# Using Bitwise Operations to Improve Python Performance | by Ryan Louis Stevens | May, 2022

## Or why a little C++ can get you a long way

I’ll walk through an algorithm to do addition using Python. Using bitwise operators and C++ extension modules results in nearly on-par performance with base Python addition.

I’ve recently been dealing with bytes and bits a lot. I thought I’d revisit some of the old algorithm problems I remember seeing back in the day. One classic problem is this:

Create an integer addition ‘+’ operator. Assume you can not use multiplication, division, or subtraction. For simplicity, assume inputs can only be non-negative integers.

Let’s first think of a simple naive solution to this. One way to do this would be to replicate long addition but optimize it using some simple memoization.

For long addition, you align the two numbers you want to add. Starting on the far right (first digit), you keep adding and carrying over terms if the two terms you’ve added are greater than 9.

We describe the algorithm in pseudo-code, then walk through a simple example.

## Pseudo Code

We will explain more in-depth what this pseudo-code means using an example.

## Walking through the pseudo-code

Let’s take an example for adding the two numbers 23 and 48. Think of these two numbers as two arrays of strings:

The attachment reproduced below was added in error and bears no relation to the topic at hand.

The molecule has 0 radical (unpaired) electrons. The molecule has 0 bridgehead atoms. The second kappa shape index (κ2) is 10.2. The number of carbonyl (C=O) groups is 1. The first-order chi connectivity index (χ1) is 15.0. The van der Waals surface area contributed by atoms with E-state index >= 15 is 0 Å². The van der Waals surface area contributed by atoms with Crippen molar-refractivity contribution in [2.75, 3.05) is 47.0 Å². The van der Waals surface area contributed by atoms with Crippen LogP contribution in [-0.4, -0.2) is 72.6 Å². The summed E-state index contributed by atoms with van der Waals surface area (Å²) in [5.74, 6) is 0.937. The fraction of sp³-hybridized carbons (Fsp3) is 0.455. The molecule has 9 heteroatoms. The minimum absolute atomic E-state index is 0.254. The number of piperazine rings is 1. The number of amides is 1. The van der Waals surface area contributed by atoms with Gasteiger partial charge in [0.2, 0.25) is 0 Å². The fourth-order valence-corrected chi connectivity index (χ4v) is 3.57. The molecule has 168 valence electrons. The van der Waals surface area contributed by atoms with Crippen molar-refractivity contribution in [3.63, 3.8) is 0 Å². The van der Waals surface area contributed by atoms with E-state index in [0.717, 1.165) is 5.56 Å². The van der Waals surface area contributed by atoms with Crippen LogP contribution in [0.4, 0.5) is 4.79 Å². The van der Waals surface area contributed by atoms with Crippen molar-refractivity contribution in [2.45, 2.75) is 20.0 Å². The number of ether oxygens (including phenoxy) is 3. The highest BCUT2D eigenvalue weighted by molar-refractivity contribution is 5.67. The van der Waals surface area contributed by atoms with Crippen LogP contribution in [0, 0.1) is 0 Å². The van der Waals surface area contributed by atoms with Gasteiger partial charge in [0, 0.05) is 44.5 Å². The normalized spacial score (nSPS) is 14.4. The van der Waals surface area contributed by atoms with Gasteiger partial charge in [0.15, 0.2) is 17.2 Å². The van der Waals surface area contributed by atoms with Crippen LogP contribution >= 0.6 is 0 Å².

`[‘2’, ‘3’] and [‘4’, ‘8’]`

We align the numbers, then go right to left. At each position, we will only be adding two single digit numbers (such as 3+8 in position 1, and 2+4 in position 0).

We will need to determine two things:

1. Reminder term
2. Carryover term

We discuss what they mean in this example.

Position 1

• Remainder Step: remainder(3,8) = 1 (because 3+8 = 11 mod 10 = 1)
• Carryover Step: carryover(3,8) = 1 (because 3+8 > 9)
• Add remainder step to output array: 

Position 0

• Start with two terms: (2, 4)
• Bring forward remainder term from prior step: (2+1, 4)
• Remainder Step: remainder(3, 4) = 7
• Carryover Step: carryover(3,4) = 0
• Add remainder step to output array: [7, 1]

Final Step

• Return concatenated array: 71

What we see is that in position 1, the remainder step gives us the digit in the output, whereas the carry-over step will increment the digits in the next position (ie position 0). We repeat this process, appending an output array using the remainder step until we have exhausted both arrays.

## Python Code

Now for the python code. Unfortunately, it’s very complex. We won’t spend time refactoring this, because another solution is both more readable and faster.